Then we began looking for a space that we could retrofit to our needs. This led us to an old abandoned ceramics factory.
“The place was basically with bare walls, broken windows, and flying pigeons.”
Repair works in the new office began on November 10, 2017, and continued for 9 months. Jooble invested 1 million euros in renovations and finishing.
Even though the views from windows of the new office are no match with sunsets at Klovska, this is partially offset by interior garden right in the center of the open space. The garden serves as a wow effect and merely as a green space at Jooble.
“When we were just planning the renovations, we created a file where employees could share their suggestions. We had quite a few peculiar suggestions: like a dancing pole or a huge inflatable rabbit. But then we got a suggestion to create a relaxation place where people could take a break from their screens and switch to something pleasant,” Anastasia continues.
All the plants here are real. And to properly upkeep their garden Jooble has hired a florist who visits the premises twice a week and takes good care of the greenery. In fact, the entire space is equipped with air humidifiers, as they say, it is important for IT folks.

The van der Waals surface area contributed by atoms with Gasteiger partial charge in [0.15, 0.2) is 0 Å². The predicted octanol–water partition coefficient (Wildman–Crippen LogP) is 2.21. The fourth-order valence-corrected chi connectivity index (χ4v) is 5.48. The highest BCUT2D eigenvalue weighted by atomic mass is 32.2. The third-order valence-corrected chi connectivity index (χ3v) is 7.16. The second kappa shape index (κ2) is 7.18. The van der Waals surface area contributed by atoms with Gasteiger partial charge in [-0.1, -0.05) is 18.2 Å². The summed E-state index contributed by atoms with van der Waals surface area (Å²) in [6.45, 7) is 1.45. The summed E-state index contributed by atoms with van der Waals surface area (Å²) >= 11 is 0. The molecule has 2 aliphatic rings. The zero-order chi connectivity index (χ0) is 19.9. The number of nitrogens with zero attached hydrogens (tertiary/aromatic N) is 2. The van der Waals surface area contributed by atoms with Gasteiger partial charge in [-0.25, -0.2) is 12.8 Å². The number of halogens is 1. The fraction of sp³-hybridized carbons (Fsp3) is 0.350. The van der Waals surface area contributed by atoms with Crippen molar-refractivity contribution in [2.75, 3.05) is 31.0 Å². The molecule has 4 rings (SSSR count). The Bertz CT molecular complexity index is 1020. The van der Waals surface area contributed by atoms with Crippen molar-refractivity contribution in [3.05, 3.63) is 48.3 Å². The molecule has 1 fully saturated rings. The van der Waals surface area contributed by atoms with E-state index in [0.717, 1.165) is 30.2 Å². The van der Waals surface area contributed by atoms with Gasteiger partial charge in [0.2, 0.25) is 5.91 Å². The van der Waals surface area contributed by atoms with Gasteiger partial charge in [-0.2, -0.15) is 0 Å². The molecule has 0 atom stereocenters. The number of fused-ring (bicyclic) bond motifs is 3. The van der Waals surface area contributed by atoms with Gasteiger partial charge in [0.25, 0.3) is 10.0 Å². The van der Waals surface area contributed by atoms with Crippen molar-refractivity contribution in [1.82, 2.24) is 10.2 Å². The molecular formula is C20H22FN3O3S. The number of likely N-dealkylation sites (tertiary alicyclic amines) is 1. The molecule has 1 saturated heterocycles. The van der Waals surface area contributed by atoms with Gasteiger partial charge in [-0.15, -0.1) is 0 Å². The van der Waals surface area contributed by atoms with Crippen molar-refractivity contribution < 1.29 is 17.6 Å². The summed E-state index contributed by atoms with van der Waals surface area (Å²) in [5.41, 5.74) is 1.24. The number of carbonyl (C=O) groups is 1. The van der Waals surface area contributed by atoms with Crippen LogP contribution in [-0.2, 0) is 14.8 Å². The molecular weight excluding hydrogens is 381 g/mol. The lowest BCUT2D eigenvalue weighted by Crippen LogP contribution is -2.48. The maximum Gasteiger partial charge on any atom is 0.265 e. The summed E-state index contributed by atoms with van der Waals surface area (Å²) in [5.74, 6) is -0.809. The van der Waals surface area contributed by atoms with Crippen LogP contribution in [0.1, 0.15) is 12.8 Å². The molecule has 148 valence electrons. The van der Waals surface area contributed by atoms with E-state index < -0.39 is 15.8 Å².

“Lair” and cosmos
According to Anastasia, they faced two issues in the old office. First, the toilets – they had only two, which was not enough for a team of 100+ persons. Second issue – lack of conference rooms “It was impossible to arrange meetings when we had only three conference rooms that were always occupied.”
Currently, Jooble’s office has 16 conference rooms (10 small and 6 large). Each room has its own space-related name. For instance, “Black hole” or “Event horizon.” And one of the walls is adorned with a giant mural of an astronaut.
Unlike office at Klovska, the new office boasts many utility spaces. First of all, the employees got their own gym. Now Jooble has yoga, stretch and various other sports groups with regular group training sessions. Professional coaches visit the office mornings or evenings. Half their fee is covered by the company, and the rest is covered by members of a relevant group.
Jooble’s corporate parties and teambuilding events with professional bartenders and DJs are held in the “Lair” bar on the ground floor. Employees can visit the bar with their friends during off hours, celebrate their birthdays as well as other holidays and call their friends that are not from Jooble. The only thing is that you’ll have to mix your cocktails yourself.